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Hi there!
 
Thank you for listening to the show. It's the perfect mix of my two passions: podcasting and gardening. They both come together to create The Still Growing Gardening Podcast and bring it to life each week. 
 
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I hope you enjoy the show as much as I enjoy making it.
 
Still Growing...
 
 
 
(Jennifer Ebeling)
 
 
 

May 11, 2018

Ethan Kauffman (pronounced cough-man) is on the show today. Ethan’s the director at Stoneleigh - America's newest public garden - and we’re talking all about this exciting addition to our nation's collection of public gardens. Plus I got the chance to talk plants with Ethan (that was exciting!) and not surprisingly, I learned a ton from him - which means, hopefully, you will, too. You’re going to love hearing his thoughts on favorite plants, using natives, and his choices for perennials that shine in different seasons. And all it can be found on the grounds of Stoneleigh.
 
By way of background: for over 80 years,Stoneleigh was the home of the Haas family. But, in 2016, they generously donated the property to Natural Lands for preservation and public enjoyment.  
 
Located next to Villanova University,Stoneleigh features some incredible and distinguished trees, gorgeous pathways, and verdant gardens. What’s more, it has been developed in the shadows of a some pretty esteemed landscape architects over the past century—including Charles H. Miller (who trained at Kew), George Pentecost Jr. (son of missionary and evangelist Reverand George Fredreick Pentecost and a founding member of the ASLA -The American Society of Landscape Architects),  Ferruccio Vitale (who created the country-estate landscape of Skylands and played an integral role for the magnificent Longwood Gardens in Pennsylvania. According to author Terry Schnadelbach who wrote, Ferruccio Vitale: Landscape Architect of the Country Place Era, he is "America's forgotten landscape architect”.) and finally the Olmsted Brothers, the sons of Frederick Law Olmsted - who is regarded as the father of American landscape architecture.
 
Now, a main priority at Stoneleigh is to showcase the beauty of native plants in a garden setting, something entomologist Doug Tallemy is a huge advocate for (and as luck would have it, he’s on the board of directors at Natural Lands - so his input is readily accessible). As a result, Stoneleigh is an impressive role model for home gardeners; showing how a native garden can be created to stunning effect! 
 
Stoneleigh’s opening weekend is this weekend, Mother’s Day weekend, May 12 and 13, 2018.  But if you can’t make it; never fear.  This garden will be free of charge and open to  the public year round. It’s truly a special place!
 
Stoneleigh: America’s Newest Public Garden, PLUS an in-depth chat with Ethan Kauffman about his vision and the plants he loves most in the garden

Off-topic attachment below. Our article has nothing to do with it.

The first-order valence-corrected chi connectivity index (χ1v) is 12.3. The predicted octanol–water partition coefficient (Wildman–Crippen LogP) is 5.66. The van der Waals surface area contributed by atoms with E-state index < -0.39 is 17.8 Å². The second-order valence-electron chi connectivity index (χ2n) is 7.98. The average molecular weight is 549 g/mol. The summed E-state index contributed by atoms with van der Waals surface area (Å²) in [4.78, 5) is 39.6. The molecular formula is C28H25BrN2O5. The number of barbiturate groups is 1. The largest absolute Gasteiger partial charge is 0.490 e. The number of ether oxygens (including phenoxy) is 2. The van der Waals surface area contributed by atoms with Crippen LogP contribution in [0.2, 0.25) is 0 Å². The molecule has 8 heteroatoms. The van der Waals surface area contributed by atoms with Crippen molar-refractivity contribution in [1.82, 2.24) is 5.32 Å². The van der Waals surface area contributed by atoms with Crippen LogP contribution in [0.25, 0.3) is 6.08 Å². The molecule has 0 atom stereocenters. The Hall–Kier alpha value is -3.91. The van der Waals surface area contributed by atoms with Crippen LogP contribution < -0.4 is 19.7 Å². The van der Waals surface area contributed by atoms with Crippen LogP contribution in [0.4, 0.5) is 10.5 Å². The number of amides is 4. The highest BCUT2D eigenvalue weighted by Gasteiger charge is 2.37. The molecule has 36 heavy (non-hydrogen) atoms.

- that's the topic of today’s show and it’s coming up after:
 
An update on the Listener Community for the show and this week's Garden News Roundup.
 
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After nearly two years of planning and preparations, Stoneleigh: a natural garden, is about to open to the public and it is a very exciting addition to our country’s public spaces. 
 
Stoneleigh has a rich and fascinating history.
 
One of the first mentions of Stoneleigh appears in the Memorial History of the City of PhiladelphiaEdmund Smith, a son of Philadelphia, had married socialite Arabella Barnes and he had worked his entire life (from the age of 18) at the Pennsylvania Railroad - ultimately becoming Treasurer and then Vice President. In 1877, when he was 48 years old, Edmund purchased 65 acres of land in Villanova and built a residence on Spring Mill Road.   On July 31, 1895, at the age of 66, Edmund passed away while on a business trip in New York. It was reported that, “he was buried at Villanova, where he had a suburban residence, “Stoneleigh”. 
 
Stoneleigh was designed by the renowned architecture firm Wilson Brothers & Company and constructed between 1877 and 1890 in the Gothic style. Among many Wilson Brothers surviving buildings are the main building of Drexel University and and the Reading Terminal in Philadelphia.  Before he died, Edmund and his wife Arabella, hired the well known English landscape gardener Charles H. Miller. Trained at Kew Gardens, Miller later served as chief gardener for Fairmount Park and was best known for his “Sunken Gardens”.
 
At the start of the 20th century, Samuel Bodine acquired the property. At the time, Bodine was President of United Gas Improvement Company (UGI). At it’s peak, UGI was the second largest public utility holding company in the United States. In addition to completely razing the original home and creating the magnificent Tudor Revival home that exists today, Bodine hired the newly formed New York landscape architecture firm of Pentecost and Vitale to increase the formality of the gardens in the heavily ornamented and lavish “Beaux-Arts” style that had originated in Paris. George Pentecost Jr. had designed the National Mall between the U.S. Capitol and the Washington Monument. Ferruccio Vitale would work with many partners during his career, amassing an impressive clientele that included Isaac Guggenheim, Andrew Mellon, Percy Rockefeller, Alfred DuPont, the paint manufacturer Benjamin Moore, and the publisher Conde Nast. Their acclaim notwithstanding, Bodine was unhappy with the results of the work on the property at Stoneleigh. In 1908, Bodine reached out to The Olmsted Brothers Company—spearheaded by the sons of Frederick Law Olmsted and the most prestigious landscape architecture firm in the country at the time.  With the help of the Olmstead Brothers, Bodine oversaw the addition of new garden houses, greenhouses, and formal gardens. For over half a century, the relationship with the Olmsted Brothers would be affirmed time and again at Stoneleigh: rerouting points of entry, planning vistas and pathways, establishing gardens and adding terraces.